America usually sides with an underdog, and it detests his persecutors. I have a story about an individual who opposed both Nazis and Communists; saved Jews; suffered imprisonment in the Soviet Gulag and a Czechoslovak Communist jail, where he perished.
A scion of a famous aristocratic family, Count János Esterházy (1901-1957) was born in the Kingdom of Hungary of the Habsburg Empire. His bywords were "My station and its duties" and "We are blessed more than others and, thus, we have a greater obligation to serve the people."
Following the First World War, after the Treaty of Trianon, which truncated the Kingdom of Hungary, Esterházy, without moving house, found himself in a newly created Czechoslovakia. Naturally, he favored the restitution of pre-war Hungary and defended the rights of the Hungarian minority. He was promptly elected to the parliament in Prague.
But then history accelerated. In the late 1930s, Hitler's Third Reich threatened war and demanded a chunk of the Czechoslovak territory, the Sudetenland. The Czechs caved. Their leaders resolved that freedom was not worth fighting for. Soon, Der Füehrer gobbled up the whole of the Czechoslovak state; he turned the Czech lands, Bohemia and Moravia, into an obedient protectorate; and he allowed the disgruntled Slovaks to set up their own "republic," in fact a puppet state of the Third Reich.
Once again, without moving, Count Esterházy found himself a citizen of a new state. He transferred from the no longer existing democratic legislature in Prague, to the rubber-stamp "parliament" in Bratislava. He continued to defend the Hungarian minority, which experienced more severe harassment in the puppet Slovakia than it had in interwar Czechoslovakia. But he also appealed to the Hungarian authorities to desist from persecution of Slovaks on their side of the border.
He further used his perch in and out of the parliament to bring attention to burning issues of the day. For example, in the Spring of 1943 in a fiery speech Esterházy roundly condemned Stalin and the Soviet Union as the perpetrators of the hideous Katyn Forest Massacre, where thousands of Allied Polish POW officers perished.
Yet, arguably, the count's greatest moment came on May 15, 1942, when he stood up in the parliament to denounce the government's plans to get rid of Slovakia's Jews. Esterházy was the only deputy to have cast a dissenting vote against the measure. Everyone knew that "deportation" really meant death in Auschwitz. In and out of the parliament he would repeat: "Our sign is the Cross and not the swastika."
All the while, Esterházy was up to his neck in various illegal activities. He ran an underground railroad for Polish clandestine couriers and fugitives. He also procured false papers and passports for victims of the Third Reich, including Jews. For his opposition to the German rule, he was arrested by the collaborationist Hungarian Arrow Cross government in October 1944. He managed to get out. Then, the Gestapo put him on its wanted list.
When the Red Army pushed the Wehrmacht out of his homeland, the count again intervened with the rampant Soviets against rape, terror, and deportations to the Gulag. In 1945 Stalin's secret police shipped him off to Siberia as a "class enemy." In the camps Esterházy became renowned for his piety and help to prisoners. They referred to him as "padre," and could not believe he was not, in fact, a priest.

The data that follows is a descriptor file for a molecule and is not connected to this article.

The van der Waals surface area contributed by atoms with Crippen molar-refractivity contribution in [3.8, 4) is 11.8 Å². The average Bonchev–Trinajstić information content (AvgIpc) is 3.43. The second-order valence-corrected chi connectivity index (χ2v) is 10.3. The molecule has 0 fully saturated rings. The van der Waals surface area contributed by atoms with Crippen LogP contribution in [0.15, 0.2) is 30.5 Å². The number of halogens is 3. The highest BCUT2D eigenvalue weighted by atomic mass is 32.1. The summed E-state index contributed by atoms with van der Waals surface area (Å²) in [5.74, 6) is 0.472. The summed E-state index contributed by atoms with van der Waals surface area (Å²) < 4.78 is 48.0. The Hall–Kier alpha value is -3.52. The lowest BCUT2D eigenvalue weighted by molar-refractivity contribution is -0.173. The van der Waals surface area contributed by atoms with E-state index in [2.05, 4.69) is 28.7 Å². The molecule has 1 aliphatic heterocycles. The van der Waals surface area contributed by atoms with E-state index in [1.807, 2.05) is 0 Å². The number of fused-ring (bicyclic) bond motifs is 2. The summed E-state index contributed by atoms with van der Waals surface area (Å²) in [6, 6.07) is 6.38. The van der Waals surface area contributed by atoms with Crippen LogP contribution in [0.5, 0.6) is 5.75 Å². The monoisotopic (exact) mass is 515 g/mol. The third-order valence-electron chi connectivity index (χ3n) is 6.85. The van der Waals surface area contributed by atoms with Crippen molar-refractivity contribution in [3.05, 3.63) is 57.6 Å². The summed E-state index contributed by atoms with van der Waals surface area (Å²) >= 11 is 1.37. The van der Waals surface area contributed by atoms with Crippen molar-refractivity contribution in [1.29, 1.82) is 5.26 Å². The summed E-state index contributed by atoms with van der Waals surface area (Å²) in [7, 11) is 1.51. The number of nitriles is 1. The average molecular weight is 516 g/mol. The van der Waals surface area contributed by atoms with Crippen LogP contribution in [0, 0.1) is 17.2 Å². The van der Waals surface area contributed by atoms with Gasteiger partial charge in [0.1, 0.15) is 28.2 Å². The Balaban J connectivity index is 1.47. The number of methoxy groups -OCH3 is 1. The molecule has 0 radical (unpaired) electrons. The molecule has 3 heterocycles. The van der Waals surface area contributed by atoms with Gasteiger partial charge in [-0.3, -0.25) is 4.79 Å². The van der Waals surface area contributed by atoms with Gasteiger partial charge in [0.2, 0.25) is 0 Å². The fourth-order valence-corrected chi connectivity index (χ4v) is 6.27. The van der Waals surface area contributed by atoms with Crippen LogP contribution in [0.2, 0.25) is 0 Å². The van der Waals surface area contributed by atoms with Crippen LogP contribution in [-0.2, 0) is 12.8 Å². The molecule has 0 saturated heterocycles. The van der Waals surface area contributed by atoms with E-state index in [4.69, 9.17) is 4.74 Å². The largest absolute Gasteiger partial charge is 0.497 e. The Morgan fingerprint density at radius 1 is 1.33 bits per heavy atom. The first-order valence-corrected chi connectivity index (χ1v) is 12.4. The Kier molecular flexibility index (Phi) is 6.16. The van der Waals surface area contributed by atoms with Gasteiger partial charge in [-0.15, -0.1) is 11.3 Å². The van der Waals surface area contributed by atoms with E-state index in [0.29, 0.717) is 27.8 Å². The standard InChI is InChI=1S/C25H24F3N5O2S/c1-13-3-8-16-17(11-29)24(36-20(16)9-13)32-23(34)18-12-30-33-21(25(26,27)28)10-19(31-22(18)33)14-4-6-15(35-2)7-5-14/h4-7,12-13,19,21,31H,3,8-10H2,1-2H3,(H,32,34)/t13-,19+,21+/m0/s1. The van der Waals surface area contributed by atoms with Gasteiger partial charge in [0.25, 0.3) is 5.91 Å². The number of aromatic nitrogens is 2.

In 1949 the Soviets transferred Esterházy from the Gulag to a jail in Prague. He was tortured, tormented, and maltreated for eight years. His health deteriorated and the count died in the prison hospital in Prague in 1957. He was buried in secret in a mass grave.
No one was supposed to remember. Then came the break of 1989 and the case of János Esterházy resurfaced. A clamor went up for justice.
The Russians rehabilitated him for the crimes he did not commit in 1993. The Poles decorated him with the coveted Polonia Restituta Cross in 2009. There is a minor cult of him in Hungary and among Slovak Hungarians. Most importantly, the Vatican pronounced him Servant of God; the count's beatification process is underway. Rome will probably make him a saint before there is any justice in Prague or Bratislava.
Unfortunately, neither the Czechs nor the Slovaks have moved to lift the odium of treason and alleged "Nazi collaboration" from the underdog. It took an informal intervention of a fellow aristocrat, Prince Karl von Schwartzenberg, who served for a while as Czechia's foreign minister, even to get the post-Communist bureaucrats to reveal Esterházy's prison burial place. But both successor governments refuse to rehabilitate him and to clear his name.
Perhaps the best idea to end this nonsense is to enlist Israel's help. Like the Americans, the Jewish people also can identify an underdog. In Slovakia Esterházy was the only one who defended them publicly when it really mattered. And he also saved some clandestinely. That must count for something.
If international pressure is applied, knowing the Czechs, they should cave. This time it would be out of decency, however. If not, the United States should re-evaluate its allies in Prague and Bratislava in light of their continuously mean spirited treatment of an underdog.
Marek Jan Chodakiewicz is Professor of History at the Institute of World Politics, a graduate school of statecraft in Washington D.C.; expert on East-Central Europe's Three Seas region; author, among others, of "Intermarium: The Land Between The Baltic and Black Seas." Read Marek Jan Chodakiewicz's Reports — More Here.
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